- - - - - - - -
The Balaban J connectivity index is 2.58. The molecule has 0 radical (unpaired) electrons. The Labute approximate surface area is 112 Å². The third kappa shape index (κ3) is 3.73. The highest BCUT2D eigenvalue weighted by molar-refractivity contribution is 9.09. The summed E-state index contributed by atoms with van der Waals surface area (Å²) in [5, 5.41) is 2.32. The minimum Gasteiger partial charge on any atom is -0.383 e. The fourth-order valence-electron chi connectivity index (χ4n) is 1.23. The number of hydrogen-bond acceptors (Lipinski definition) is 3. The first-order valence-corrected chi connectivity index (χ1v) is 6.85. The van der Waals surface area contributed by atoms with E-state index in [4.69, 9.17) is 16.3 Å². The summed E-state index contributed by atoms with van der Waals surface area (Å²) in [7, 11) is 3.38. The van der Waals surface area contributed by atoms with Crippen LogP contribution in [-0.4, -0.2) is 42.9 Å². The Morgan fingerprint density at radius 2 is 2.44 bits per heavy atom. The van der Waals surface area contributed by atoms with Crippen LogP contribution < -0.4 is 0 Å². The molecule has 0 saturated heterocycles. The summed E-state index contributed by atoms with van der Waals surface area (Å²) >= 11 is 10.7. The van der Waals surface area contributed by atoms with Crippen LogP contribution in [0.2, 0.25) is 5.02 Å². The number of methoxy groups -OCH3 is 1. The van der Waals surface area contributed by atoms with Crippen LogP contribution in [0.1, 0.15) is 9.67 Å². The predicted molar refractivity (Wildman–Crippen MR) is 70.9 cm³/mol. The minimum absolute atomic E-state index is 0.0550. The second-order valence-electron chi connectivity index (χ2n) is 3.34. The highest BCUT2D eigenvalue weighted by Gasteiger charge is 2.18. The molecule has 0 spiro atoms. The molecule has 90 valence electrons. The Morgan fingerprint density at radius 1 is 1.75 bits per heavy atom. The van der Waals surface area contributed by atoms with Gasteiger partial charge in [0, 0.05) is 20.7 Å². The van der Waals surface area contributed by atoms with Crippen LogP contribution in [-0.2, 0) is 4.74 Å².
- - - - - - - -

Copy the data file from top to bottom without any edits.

The Balaban J connectivity index is 2.58. The molecule has 0 radical (unpaired) electrons. The Labute approximate surface area is 112 Å². The third kappa shape index (κ3) is 3.73. The highest BCUT2D eigenvalue weighted by molar-refractivity contribution is 9.09. The summed E-state index contributed by atoms with van der Waals surface area (Å²) in [5, 5.41) is 2.32. The minimum Gasteiger partial charge on any atom is -0.383 e. The fourth-order valence-electron chi connectivity index (χ4n) is 1.23. The number of hydrogen-bond acceptors (Lipinski definition) is 3. The first-order valence-corrected chi connectivity index (χ1v) is 6.85. The van der Waals surface area contributed by atoms with E-state index in [4.69, 9.17) is 16.3 Å². The summed E-state index contributed by atoms with van der Waals surface area (Å²) in [7, 11) is 3.38. The van der Waals surface area contributed by atoms with Crippen LogP contribution in [-0.4, -0.2) is 42.9 Å². The Morgan fingerprint density at radius 2 is 2.44 bits per heavy atom. The van der Waals surface area contributed by atoms with Crippen LogP contribution < -0.4 is 0 Å². The molecule has 0 saturated heterocycles. The summed E-state index contributed by atoms with van der Waals surface area (Å²) >= 11 is 10.7. The van der Waals surface area contributed by atoms with Crippen LogP contribution in [0.2, 0.25) is 5.02 Å². The number of methoxy groups -OCH3 is 1. The van der Waals surface area contributed by atoms with Crippen LogP contribution in [0.1, 0.15) is 9.67 Å². The predicted molar refractivity (Wildman–Crippen MR) is 70.9 cm³/mol. The minimum absolute atomic E-state index is 0.0550. The second-order valence-electron chi connectivity index (χ2n) is 3.34. The highest BCUT2D eigenvalue weighted by Gasteiger charge is 2.18. The molecule has 0 spiro atoms. The molecule has 90 valence electrons. The Morgan fingerprint density at radius 1 is 1.75 bits per heavy atom. The van der Waals surface area contributed by atoms with Gasteiger partial charge in [0, 0.05) is 20.7 Å². The van der Waals surface area contributed by atoms with Crippen LogP contribution in [-0.2, 0) is 4.74 Å².